Volunteers in London are to be infected with coronavirus early next year, in the world’s first COVID 19 human challenge trials.
The project, first announced in a media outlet last month, was disclosed publicly on Tuesday morning with an initial £33.6 million of government funding.
The aim is to speed up vaccine development by contaminating participants with coronavirus in a secure clinic, a month or so after vaccination, rather than waiting for them to be exposed as they go about their normal lives in the community, as occurs in conventional clinical trials.
Before that, healthy recruits aged 18 to 30 years old will take part in a virus characterisation study at the Royal Free Hospital’s special biocontainment suite to learn how people react to infection.
Starting with a tiny dose of the virus, the scientists will gradually increase the amount given to the volunteers until they reach a level that reliably infects the upper respiratory tract.
Up to 90 people will be involved at this stage, which is expected to last approximately three months.
Andrew Catchpole, scientific director of hVivo, a company specialising in human challenge studies, which will be running the project in partnership with academic partners led by the Imperial College London said that they want to find the lowest dose of the virus that will reproducibly deliver an infection.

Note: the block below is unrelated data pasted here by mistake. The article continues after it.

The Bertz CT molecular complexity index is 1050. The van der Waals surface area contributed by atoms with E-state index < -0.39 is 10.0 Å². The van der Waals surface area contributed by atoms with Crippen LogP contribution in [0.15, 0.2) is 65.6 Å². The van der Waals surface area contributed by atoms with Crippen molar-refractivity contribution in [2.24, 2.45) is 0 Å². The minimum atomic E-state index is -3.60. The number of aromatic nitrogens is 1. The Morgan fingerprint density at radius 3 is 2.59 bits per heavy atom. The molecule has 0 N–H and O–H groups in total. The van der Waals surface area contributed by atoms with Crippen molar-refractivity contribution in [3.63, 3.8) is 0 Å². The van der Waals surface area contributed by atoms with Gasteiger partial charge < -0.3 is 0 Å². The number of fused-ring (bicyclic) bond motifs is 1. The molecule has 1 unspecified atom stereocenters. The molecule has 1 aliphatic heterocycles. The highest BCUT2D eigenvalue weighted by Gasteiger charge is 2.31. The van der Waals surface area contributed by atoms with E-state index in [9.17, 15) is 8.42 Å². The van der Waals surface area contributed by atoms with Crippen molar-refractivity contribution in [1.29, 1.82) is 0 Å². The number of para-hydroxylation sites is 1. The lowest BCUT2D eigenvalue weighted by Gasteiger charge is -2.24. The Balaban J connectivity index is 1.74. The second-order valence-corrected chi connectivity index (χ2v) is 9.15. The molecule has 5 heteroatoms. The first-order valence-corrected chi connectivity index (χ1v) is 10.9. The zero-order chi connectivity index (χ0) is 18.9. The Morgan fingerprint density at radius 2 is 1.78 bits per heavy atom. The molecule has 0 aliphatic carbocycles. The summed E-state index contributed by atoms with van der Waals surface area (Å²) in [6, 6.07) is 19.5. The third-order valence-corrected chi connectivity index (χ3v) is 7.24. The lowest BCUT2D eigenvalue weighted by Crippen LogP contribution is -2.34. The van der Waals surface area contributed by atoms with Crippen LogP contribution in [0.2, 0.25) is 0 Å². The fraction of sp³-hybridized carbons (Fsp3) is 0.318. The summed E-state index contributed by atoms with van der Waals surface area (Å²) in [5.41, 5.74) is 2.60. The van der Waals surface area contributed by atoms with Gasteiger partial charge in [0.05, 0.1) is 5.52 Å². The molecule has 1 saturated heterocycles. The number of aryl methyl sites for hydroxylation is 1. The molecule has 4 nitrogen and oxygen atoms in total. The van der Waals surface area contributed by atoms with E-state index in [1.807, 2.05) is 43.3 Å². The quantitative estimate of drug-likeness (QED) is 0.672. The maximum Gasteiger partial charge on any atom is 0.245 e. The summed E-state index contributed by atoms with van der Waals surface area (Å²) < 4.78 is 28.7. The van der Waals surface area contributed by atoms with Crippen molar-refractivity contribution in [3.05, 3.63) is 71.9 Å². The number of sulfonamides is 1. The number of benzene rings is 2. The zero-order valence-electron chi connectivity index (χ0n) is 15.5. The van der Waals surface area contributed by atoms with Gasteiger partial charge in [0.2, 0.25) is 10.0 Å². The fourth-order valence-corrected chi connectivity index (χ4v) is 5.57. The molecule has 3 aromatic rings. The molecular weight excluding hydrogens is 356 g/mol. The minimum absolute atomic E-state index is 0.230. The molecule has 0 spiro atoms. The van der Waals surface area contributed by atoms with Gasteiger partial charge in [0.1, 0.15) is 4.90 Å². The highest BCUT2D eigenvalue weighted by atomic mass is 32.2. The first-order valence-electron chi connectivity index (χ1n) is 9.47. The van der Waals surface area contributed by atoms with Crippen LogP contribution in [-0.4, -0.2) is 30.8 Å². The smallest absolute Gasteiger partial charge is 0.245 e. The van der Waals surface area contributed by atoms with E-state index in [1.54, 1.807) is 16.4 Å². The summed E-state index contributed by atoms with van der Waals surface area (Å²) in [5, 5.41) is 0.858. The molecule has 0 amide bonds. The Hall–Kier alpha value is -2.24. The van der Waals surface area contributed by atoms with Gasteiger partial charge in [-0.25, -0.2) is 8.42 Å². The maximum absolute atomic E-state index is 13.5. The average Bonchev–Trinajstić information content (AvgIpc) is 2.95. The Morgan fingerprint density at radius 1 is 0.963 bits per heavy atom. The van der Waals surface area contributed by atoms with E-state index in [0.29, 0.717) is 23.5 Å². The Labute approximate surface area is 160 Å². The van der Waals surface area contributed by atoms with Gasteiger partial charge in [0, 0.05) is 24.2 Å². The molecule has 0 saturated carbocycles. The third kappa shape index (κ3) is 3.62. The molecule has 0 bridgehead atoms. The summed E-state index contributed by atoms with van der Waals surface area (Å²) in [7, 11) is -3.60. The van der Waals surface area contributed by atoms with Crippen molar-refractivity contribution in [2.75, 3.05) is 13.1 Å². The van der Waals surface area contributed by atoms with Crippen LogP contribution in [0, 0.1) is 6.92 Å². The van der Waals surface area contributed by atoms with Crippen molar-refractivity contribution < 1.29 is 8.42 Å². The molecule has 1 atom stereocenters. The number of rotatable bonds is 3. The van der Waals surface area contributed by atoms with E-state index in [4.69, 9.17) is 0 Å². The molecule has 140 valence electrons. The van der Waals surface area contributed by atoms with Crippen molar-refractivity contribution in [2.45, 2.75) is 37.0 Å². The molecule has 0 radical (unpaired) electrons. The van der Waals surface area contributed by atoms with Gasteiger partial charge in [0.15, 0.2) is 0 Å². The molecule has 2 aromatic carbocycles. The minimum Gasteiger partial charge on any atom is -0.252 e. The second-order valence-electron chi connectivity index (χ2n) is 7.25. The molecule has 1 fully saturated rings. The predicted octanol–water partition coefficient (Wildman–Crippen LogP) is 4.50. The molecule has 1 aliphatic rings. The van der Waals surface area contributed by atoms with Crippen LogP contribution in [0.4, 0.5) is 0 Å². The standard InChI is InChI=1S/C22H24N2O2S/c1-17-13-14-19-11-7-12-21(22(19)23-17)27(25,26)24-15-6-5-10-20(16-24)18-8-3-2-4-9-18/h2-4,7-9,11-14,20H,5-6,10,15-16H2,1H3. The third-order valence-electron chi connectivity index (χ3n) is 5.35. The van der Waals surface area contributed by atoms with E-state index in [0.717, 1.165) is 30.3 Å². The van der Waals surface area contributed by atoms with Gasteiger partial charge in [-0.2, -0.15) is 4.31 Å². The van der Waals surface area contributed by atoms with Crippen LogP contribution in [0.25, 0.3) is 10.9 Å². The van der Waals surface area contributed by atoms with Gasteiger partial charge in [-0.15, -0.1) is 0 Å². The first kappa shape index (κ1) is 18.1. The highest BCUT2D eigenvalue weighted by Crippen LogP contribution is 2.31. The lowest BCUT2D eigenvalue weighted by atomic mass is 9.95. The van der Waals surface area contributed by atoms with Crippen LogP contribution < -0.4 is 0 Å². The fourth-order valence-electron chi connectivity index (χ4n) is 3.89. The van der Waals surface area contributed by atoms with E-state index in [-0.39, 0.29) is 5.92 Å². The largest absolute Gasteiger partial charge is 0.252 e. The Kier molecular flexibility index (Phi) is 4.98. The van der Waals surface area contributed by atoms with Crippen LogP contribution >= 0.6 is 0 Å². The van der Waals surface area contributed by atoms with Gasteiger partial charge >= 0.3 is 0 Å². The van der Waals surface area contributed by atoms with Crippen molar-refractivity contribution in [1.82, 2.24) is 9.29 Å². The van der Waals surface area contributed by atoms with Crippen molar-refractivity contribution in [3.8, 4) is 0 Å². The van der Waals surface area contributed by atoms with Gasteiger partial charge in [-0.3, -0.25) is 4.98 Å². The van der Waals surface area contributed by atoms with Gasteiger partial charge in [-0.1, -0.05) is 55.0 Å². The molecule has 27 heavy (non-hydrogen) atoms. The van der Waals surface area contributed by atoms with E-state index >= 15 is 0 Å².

hVivo is a spinout from the Queen Mary University of London that was bought earlier this year by Open Orphan, a Dublin based pharmaceutical research company.
Dr Catchpole said the virus used would be a strain circulating in the United Kingdom, to be manufactured at Great Ormond Street Hospital’s Zayed Centre for Research.
When the scientists have determined the most suitable doses to use, they will start to test COVID 19 vaccine candidates selected by the UK vaccines task force, probably beginning in late spring if the characterisation studies go well – the Government has reserved the first three trial slots and will determine which vaccines to test.
Chris Chiu of Imperial, the study’s lead researcher said that human challenge studies can increase their knowledge of COVID 19 in extraordinary ways and accelerate the development of the many possible new COVID 19 treatments and vaccines.
He added that their number one priority is the safety of the volunteers and that his team has been safely conducting human challenge studies with other respiratory viruses for over 10 years and that no study is entirely risk-free but the human challenge programme partners will be working hard to guarantee that they make the risks as low as they conceivably can.